DENVER (AP) - Democrats stopped another Republican bill to repeal limits on the size of ammunition magazines Wednesday during a hearing that included impassioned comments from the father of a victim of the suburban Denver movie theater shooting.
The comments came after the Republican sponsor of the bill, Sen. Bernie Herpin of Colorado Springs, said it may have been a "good thing" that theater-shooting suspect James Holmes had a 100-round magazine because it jammed. Magazines of that size are considered unreliable, Herpin said.
Herpin made the remarks when a Democratic senator asked him if he agreed that the law passed last year, which prohibits the sale of magazines that hold more than 15 rounds, would've prevented Holmes from buying a 100-round magazine.
"Perhaps James Holmes would not have been able to purchase a 100-round magazine," Herpin responded. "As it turns out, that was maybe a good thing, that he had a 100-round magazine, because it jammed. If he had instead had four, five, six 15-round magazines, there's no telling how much damage he could've done until a good guy with a gun showed up."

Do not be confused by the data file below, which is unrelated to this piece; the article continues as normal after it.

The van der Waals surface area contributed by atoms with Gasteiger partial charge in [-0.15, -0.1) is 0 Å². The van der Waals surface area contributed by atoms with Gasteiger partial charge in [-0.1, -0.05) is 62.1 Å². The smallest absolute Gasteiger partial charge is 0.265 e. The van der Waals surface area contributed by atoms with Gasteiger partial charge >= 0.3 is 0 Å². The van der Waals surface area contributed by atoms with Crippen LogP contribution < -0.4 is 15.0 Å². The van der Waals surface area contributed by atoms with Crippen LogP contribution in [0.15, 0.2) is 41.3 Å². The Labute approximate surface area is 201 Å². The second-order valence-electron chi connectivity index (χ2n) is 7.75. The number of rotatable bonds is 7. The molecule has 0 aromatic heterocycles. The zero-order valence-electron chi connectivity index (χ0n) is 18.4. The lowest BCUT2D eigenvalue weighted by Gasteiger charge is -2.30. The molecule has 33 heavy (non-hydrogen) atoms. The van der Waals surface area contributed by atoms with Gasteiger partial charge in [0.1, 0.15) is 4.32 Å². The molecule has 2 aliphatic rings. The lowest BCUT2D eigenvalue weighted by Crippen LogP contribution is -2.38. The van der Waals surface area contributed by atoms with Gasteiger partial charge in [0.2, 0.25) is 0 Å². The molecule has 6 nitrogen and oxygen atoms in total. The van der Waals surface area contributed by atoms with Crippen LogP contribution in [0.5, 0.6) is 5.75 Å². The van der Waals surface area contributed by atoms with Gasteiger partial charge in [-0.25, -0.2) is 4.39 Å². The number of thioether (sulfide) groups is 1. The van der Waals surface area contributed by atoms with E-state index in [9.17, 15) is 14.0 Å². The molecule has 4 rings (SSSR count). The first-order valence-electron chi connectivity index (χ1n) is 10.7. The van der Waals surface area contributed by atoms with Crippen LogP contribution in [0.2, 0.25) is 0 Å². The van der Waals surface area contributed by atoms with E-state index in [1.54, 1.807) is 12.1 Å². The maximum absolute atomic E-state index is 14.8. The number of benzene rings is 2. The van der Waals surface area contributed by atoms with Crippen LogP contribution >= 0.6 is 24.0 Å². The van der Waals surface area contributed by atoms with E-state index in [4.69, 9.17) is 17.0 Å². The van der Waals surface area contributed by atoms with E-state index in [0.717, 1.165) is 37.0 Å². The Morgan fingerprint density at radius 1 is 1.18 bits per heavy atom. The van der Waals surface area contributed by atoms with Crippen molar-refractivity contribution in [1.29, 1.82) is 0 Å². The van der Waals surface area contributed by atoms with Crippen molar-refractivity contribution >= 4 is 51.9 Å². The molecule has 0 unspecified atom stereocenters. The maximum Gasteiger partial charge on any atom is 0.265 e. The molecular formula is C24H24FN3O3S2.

Holmes has pleaded not guilty by reason of insanity to charges of killing 12 people and injuring 70 at an Aurora movie theater in July 2012.
Tom Sullivan, whose son Alex was among those killed, took issue with Herpin's comments.
"I've had a lot of thoughts since July 20 of 2012, and I can tell you that I never had once thought that it was better that that man walked into that theater with a 100-round drum and opened fire on the over 200 people that were in that theater," Sullivan said.
Democrats passed the magazine limits along with other gun restrictions last year in response to mass shootings in Colorado and Sandy Hook Elementary in Connecticut.
A Senate committee rejected Herpin's proposed repeal on a 3-2 party-line vote, an expected outcome for the second GOP attempt this week to undo last year's magazine restrictions.
Democrats say the purpose of the law is to minimize damage from mass shooters who use larger magazines to inflict the most harm in a short amount of time. But Republicans say the law restricts the rights or law-abiding citizens and doesn't stop criminals who are intent on doing harm.
Before voting no on Herpin's bill, Democratic Sen. Jessie Ulibarri sounded emotional when he referenced the names of the children killed in Sandy Hook. Ulibarri said Herpin's comments about the theater shooting concerned him.
"Twelve lives were lost, 70 were injured. That wasn't a good thing in any sense," he said.
Herpin is one of two lawmakers who replaced Democratic senators after September recall elections over the new gun restrictions. After the hearing, he tried to further explain his comments.
"I was trying to make a point that the high-capacity magazine that he was using was unreliable, jammed, and that saved lives," he said.
- By Ivan Moreno, AP Writer
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